After 23 years of serving in the Massachusetts State House, state Rep. Liz Malia will retire from elected office. Word of Malia's, D-11th Suffolk, retirement became public when discussing a proposed map that would alter state representative districts throughout the state. The new map would place Malia's home in the same district as state Rep. Nika Elugardo, D-15th Suffolk. If that map goes through, and Malia wanted to continue to seek office, it would've set up an election between two incumbents. Malia's retirement was first reported by Lisa Kashinsky for Politico.
This year, there will be a question on the November ballot that would change how the city budget is created. It would allow the city council to change budget items by a majority vote, and create an Office of Participatory Budgeting to allow people to vote on certain budget items. More of us would get a say in how we spend our city’s money. Currently, city councilors can only vote yes or no on the entire budget; they have no power to shift funds within the budget. Also, there is currently no process for voters in Boston to have direct input on the budget through participatory budgeting processes, a democratic process in which community members directly decide how to spend a portion of a public budget. This project exists in many other major cities like our neighbors next door in Cambridge, as well as New York, Seattle, Oakland, and Chicago.
The Boston Planning & Development Agency (BPDA) approved a project that will encompass the shell of the historical Doyle's Cafe building. The BPDA tweeted about it yesterday. The proposed project includes a renovation of the old Doyle's building, and a roof deck would be added. The interior could fit 100 people (post-COVID), and 100 more on the deck, which elevators would be added to make it ADA compliant. Lee Goodman of WaterMark Development has said that there would be murals in the same style of the ones that adorned the walls of the original Doyle's.
Acting Mayor Kim Janey announced four members to the newly established to Civilian Review Board for the Office of Police Accountability and Transparency, including one Jamaica Plain resident. Jamaica Plain resident Joshua Dankoff, E. Peter Alvarez of West Roxbury, Dexter G. Miller of Dorchester, and Danny Y. Rivera Jr. of Mattapan, were all appointed. Rivera is the youth representative for the board. Dankoff is the the Director of Strategic Initiatives for Citizens for Juvenile Justice. He previously staffed the Massachusetts Child Welfare and Juvenile Justice Leadership Forum.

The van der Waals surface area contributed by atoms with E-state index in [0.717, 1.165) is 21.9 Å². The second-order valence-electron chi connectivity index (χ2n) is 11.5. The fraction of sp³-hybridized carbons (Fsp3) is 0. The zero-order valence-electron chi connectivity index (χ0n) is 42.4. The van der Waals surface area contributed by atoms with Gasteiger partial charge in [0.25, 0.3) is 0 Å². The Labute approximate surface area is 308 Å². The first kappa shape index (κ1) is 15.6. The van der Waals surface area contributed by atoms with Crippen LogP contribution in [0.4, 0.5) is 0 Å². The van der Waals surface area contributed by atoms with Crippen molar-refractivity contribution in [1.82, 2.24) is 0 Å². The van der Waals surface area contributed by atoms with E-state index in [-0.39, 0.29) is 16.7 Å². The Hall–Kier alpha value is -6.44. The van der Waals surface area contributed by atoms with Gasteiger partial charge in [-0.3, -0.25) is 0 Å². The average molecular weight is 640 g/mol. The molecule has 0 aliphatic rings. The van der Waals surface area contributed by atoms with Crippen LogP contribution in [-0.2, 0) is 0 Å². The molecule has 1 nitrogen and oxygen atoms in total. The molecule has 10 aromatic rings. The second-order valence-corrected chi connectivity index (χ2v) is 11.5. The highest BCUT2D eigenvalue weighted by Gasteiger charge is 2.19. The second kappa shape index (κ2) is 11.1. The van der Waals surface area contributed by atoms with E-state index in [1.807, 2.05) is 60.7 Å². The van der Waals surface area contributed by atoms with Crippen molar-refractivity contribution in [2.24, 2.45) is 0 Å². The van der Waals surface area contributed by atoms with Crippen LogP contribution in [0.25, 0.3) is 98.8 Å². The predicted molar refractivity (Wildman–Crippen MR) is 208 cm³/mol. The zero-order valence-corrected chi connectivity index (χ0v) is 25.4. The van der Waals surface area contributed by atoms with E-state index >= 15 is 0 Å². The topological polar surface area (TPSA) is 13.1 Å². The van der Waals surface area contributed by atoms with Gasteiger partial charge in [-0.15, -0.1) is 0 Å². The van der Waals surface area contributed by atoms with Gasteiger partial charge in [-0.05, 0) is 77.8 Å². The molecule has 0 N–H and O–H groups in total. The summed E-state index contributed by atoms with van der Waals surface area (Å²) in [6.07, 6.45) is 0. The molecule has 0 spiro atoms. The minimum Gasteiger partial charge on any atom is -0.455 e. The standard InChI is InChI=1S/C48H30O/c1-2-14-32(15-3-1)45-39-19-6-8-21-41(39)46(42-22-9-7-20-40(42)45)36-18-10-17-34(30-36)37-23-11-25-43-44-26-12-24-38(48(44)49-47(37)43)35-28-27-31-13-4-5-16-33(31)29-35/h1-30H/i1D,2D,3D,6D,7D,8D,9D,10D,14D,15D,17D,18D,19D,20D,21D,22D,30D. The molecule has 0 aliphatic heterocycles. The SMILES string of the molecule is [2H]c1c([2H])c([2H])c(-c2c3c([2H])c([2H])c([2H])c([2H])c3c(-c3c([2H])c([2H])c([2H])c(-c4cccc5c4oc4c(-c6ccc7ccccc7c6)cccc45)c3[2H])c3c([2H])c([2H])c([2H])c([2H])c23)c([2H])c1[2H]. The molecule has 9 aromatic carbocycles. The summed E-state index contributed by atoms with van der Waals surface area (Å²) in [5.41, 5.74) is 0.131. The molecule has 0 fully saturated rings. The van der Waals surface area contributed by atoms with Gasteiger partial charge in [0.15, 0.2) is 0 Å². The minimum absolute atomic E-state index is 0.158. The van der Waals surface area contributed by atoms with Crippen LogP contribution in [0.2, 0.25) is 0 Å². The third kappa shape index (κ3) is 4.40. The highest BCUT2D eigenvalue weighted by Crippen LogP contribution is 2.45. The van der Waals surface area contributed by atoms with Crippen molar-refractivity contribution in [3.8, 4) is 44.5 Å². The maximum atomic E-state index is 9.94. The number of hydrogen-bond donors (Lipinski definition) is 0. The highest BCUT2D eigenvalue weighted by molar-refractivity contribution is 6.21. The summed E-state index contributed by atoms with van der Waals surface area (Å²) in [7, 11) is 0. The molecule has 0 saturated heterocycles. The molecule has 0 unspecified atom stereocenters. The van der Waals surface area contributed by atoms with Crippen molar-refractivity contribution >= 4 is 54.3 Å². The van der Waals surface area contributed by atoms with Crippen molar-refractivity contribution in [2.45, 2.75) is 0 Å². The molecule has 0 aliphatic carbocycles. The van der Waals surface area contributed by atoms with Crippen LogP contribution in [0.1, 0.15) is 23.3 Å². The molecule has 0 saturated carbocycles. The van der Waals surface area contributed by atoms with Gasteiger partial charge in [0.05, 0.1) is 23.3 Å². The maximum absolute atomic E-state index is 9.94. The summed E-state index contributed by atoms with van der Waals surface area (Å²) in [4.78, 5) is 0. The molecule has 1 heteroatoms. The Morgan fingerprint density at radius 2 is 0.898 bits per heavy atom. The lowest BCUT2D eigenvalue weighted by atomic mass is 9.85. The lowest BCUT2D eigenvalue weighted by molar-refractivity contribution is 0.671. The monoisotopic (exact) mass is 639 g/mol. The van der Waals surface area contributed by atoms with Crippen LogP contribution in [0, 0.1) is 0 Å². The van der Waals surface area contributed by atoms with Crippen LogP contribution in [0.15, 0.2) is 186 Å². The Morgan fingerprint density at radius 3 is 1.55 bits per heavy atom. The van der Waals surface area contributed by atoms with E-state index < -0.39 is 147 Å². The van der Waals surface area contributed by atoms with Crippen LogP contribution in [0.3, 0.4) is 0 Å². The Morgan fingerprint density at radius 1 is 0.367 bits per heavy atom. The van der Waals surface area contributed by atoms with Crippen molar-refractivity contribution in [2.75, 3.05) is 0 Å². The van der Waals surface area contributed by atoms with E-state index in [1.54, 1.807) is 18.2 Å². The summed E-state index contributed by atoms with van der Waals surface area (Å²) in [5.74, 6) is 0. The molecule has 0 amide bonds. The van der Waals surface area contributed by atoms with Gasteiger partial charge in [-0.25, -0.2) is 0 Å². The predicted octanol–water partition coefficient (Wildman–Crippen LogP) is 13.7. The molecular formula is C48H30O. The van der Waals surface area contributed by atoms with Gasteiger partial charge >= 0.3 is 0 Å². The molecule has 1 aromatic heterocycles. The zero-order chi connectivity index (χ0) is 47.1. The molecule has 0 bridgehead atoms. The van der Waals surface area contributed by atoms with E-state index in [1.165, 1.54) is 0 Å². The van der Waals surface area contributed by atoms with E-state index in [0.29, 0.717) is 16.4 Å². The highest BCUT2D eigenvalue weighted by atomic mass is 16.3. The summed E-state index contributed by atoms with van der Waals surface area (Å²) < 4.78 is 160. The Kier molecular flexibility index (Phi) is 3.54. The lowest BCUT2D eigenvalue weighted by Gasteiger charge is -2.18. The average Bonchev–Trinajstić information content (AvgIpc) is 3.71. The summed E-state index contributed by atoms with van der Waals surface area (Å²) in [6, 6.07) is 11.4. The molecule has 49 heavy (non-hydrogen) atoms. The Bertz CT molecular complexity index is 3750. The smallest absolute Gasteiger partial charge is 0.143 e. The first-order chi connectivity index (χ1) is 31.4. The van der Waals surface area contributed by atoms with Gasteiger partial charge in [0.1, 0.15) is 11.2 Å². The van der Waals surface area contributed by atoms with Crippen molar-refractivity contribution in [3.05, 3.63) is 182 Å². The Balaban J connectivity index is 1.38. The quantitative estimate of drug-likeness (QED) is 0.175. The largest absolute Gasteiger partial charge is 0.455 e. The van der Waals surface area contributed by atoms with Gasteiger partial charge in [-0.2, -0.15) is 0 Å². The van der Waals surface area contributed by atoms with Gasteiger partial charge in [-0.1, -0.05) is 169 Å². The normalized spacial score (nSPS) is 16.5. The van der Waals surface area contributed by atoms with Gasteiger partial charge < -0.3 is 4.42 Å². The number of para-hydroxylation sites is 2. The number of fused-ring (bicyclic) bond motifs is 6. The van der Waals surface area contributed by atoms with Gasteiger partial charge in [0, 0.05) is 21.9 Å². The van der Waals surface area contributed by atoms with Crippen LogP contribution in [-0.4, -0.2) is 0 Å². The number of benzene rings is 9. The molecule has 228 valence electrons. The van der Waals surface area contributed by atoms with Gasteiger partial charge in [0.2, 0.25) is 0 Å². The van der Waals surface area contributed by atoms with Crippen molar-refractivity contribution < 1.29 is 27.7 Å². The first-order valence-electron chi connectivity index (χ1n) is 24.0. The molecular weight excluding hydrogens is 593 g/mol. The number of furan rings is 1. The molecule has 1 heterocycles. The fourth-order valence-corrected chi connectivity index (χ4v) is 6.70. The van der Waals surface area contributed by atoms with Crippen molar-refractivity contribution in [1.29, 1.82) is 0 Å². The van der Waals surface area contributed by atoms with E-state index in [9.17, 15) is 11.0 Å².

City Councilors Lydia Edwards and Elizabeth Breadon are targeting what some call predatory towing practices in Boston by seeking to establish a towing bill of rights, and other towing related regulations. District 1 City Councilor Edwards and District 9 City Councilor Breadon introduced an ordinance at Boston City Council meeting in August that would “modernize and reform involuntary private vehicle towing and relocation practices in Boston.”
Former Mayor Martin Walsh took steps to protect people from predatory towing practices in 2015. However, the pandemic has made predatory towing an even more pressing issue in 2021. “The regulations come at a time when the COVID-19 pandemic has impacted the ability of residents to cover essential everyday costs such as food, rent, and car payments, and recent studies have shown just 39% of U.S. adults could afford a $1,000 unexpected expense,” said a press release from Edwards and Breadon. Breadon explained the importance of protecting citizens of Boston from these towing practices, and the drastic impacts they can have.